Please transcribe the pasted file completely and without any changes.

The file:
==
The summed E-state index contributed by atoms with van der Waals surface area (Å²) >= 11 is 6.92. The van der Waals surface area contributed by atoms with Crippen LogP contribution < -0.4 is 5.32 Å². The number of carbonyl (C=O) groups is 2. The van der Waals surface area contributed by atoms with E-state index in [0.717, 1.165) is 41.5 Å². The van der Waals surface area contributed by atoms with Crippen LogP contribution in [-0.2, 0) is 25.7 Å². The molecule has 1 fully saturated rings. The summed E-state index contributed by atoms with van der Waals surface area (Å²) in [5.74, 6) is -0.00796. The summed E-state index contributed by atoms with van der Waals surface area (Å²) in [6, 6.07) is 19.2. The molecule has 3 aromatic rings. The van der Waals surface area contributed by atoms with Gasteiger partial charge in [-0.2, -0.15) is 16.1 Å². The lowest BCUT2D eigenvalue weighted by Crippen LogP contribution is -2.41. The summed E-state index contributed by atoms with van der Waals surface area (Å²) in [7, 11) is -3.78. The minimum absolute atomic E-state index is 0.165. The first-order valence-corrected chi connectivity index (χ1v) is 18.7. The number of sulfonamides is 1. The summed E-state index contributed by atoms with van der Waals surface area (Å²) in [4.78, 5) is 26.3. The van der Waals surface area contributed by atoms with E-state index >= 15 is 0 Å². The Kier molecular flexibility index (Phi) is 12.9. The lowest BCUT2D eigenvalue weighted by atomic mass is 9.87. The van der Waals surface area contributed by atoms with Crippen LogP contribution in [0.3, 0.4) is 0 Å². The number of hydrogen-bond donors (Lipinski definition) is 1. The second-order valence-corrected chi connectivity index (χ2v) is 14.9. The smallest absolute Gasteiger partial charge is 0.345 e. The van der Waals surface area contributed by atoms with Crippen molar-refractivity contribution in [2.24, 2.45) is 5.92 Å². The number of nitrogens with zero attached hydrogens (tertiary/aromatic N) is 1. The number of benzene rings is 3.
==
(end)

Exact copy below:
The summed E-state index contributed by atoms with van der Waals surface area (Å²) >= 11 is 6.92. The van der Waals surface area contributed by atoms with Crippen LogP contribution < -0.4 is 5.32 Å². The number of carbonyl (C=O) groups is 2. The van der Waals surface area contributed by atoms with E-state index in [0.717, 1.165) is 41.5 Å². The van der Waals surface area contributed by atoms with Crippen LogP contribution in [-0.2, 0) is 25.7 Å². The molecule has 1 fully saturated rings. The summed E-state index contributed by atoms with van der Waals surface area (Å²) in [5.74, 6) is -0.00796. The summed E-state index contributed by atoms with van der Waals surface area (Å²) in [6, 6.07) is 19.2. The molecule has 3 aromatic rings. The van der Waals surface area contributed by atoms with Gasteiger partial charge in [-0.2, -0.15) is 16.1 Å². The lowest BCUT2D eigenvalue weighted by Crippen LogP contribution is -2.41. The summed E-state index contributed by atoms with van der Waals surface area (Å²) in [7, 11) is -3.78. The minimum absolute atomic E-state index is 0.165. The first-order valence-corrected chi connectivity index (χ1v) is 18.7. The number of sulfonamides is 1. The summed E-state index contributed by atoms with van der Waals surface area (Å²) in [4.78, 5) is 26.3. The van der Waals surface area contributed by atoms with E-state index >= 15 is 0 Å². The Kier molecular flexibility index (Phi) is 12.9. The lowest BCUT2D eigenvalue weighted by atomic mass is 9.87. The van der Waals surface area contributed by atoms with Crippen LogP contribution in [0.3, 0.4) is 0 Å². The number of hydrogen-bond donors (Lipinski definition) is 1. The second-order valence-corrected chi connectivity index (χ2v) is 14.9. The smallest absolute Gasteiger partial charge is 0.345 e. The van der Waals surface area contributed by atoms with Crippen molar-refractivity contribution in [2.24, 2.45) is 5.92 Å². The number of nitrogens with zero attached hydrogens (tertiary/aromatic N) is 1. The number of benzene rings is 3.